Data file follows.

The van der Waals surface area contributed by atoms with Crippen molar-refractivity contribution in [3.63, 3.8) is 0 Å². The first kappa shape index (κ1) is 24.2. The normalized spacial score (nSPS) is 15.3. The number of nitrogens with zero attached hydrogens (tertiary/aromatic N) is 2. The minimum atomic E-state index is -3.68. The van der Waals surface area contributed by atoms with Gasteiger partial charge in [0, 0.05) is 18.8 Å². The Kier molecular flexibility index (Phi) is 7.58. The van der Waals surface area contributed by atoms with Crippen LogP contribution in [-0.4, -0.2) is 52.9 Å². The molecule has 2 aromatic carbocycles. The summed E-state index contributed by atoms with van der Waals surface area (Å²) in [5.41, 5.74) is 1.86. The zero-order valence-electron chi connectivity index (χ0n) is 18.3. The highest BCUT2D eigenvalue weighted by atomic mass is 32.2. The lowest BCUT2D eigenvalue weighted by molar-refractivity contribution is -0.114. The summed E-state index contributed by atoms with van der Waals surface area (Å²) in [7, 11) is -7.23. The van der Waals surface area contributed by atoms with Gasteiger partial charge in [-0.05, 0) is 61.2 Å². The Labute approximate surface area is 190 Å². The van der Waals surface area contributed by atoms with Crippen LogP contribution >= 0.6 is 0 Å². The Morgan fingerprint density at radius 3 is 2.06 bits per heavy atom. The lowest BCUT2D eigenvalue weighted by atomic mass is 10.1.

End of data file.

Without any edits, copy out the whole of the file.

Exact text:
The van der Waals surface area contributed by atoms with Crippen molar-refractivity contribution in [3.63, 3.8) is 0 Å². The first kappa shape index (κ1) is 24.2. The normalized spacial score (nSPS) is 15.3. The number of nitrogens with zero attached hydrogens (tertiary/aromatic N) is 2. The minimum atomic E-state index is -3.68. The van der Waals surface area contributed by atoms with Gasteiger partial charge in [0, 0.05) is 18.8 Å². The Kier molecular flexibility index (Phi) is 7.58. The van der Waals surface area contributed by atoms with Crippen LogP contribution in [-0.4, -0.2) is 52.9 Å². The molecule has 2 aromatic carbocycles. The summed E-state index contributed by atoms with van der Waals surface area (Å²) in [5.41, 5.74) is 1.86. The zero-order valence-electron chi connectivity index (χ0n) is 18.3. The highest BCUT2D eigenvalue weighted by atomic mass is 32.2. The lowest BCUT2D eigenvalue weighted by molar-refractivity contribution is -0.114. The summed E-state index contributed by atoms with van der Waals surface area (Å²) in [7, 11) is -7.23. The van der Waals surface area contributed by atoms with Gasteiger partial charge in [-0.05, 0) is 61.2 Å². The Labute approximate surface area is 190 Å². The van der Waals surface area contributed by atoms with Crippen LogP contribution >= 0.6 is 0 Å². The Morgan fingerprint density at radius 3 is 2.06 bits per heavy atom. The lowest BCUT2D eigenvalue weighted by atomic mass is 10.1.